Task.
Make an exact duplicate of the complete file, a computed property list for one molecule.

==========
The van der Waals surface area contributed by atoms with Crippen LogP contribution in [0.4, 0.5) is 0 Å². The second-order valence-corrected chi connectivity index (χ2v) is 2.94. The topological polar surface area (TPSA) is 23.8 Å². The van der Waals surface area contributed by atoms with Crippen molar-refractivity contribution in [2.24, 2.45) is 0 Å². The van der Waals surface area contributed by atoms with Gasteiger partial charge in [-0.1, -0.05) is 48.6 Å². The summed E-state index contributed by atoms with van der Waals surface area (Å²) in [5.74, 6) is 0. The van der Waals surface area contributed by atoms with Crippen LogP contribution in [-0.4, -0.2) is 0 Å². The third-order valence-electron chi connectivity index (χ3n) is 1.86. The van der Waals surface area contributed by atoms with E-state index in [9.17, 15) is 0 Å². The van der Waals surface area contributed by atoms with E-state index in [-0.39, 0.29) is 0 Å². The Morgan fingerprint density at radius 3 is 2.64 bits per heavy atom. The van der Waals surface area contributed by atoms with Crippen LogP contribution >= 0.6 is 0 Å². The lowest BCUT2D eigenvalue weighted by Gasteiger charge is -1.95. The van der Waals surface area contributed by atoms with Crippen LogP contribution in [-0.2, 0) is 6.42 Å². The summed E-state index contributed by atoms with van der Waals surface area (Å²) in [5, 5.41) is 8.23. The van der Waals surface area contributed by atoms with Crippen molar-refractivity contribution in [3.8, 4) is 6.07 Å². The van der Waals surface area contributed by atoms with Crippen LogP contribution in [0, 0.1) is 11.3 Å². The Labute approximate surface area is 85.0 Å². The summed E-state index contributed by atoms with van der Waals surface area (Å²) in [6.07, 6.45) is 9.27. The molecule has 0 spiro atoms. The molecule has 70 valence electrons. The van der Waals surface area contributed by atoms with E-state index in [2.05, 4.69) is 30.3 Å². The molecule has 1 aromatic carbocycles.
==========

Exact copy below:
The van der Waals surface area contributed by atoms with Crippen LogP contribution in [0.4, 0.5) is 0 Å². The second-order valence-corrected chi connectivity index (χ2v) is 2.94. The topological polar surface area (TPSA) is 23.8 Å². The van der Waals surface area contributed by atoms with Crippen molar-refractivity contribution in [2.24, 2.45) is 0 Å². The van der Waals surface area contributed by atoms with Gasteiger partial charge in [-0.1, -0.05) is 48.6 Å². The summed E-state index contributed by atoms with van der Waals surface area (Å²) in [5.74, 6) is 0. The van der Waals surface area contributed by atoms with Crippen LogP contribution in [-0.4, -0.2) is 0 Å². The third-order valence-electron chi connectivity index (χ3n) is 1.86. The van der Waals surface area contributed by atoms with E-state index in [9.17, 15) is 0 Å². The van der Waals surface area contributed by atoms with E-state index in [-0.39, 0.29) is 0 Å². The Morgan fingerprint density at radius 3 is 2.64 bits per heavy atom. The van der Waals surface area contributed by atoms with Crippen LogP contribution >= 0.6 is 0 Å². The lowest BCUT2D eigenvalue weighted by Gasteiger charge is -1.95. The van der Waals surface area contributed by atoms with Crippen LogP contribution in [-0.2, 0) is 6.42 Å². The summed E-state index contributed by atoms with van der Waals surface area (Å²) in [5, 5.41) is 8.23. The van der Waals surface area contributed by atoms with Crippen molar-refractivity contribution in [3.8, 4) is 6.07 Å². The van der Waals surface area contributed by atoms with Crippen LogP contribution in [0, 0.1) is 11.3 Å². The Labute approximate surface area is 85.0 Å². The summed E-state index contributed by atoms with van der Waals surface area (Å²) in [6.07, 6.45) is 9.27. The molecule has 0 spiro atoms. The molecule has 70 valence electrons. The van der Waals surface area contributed by atoms with E-state index in [2.05, 4.69) is 30.3 Å². The molecule has 1 aromatic carbocycles.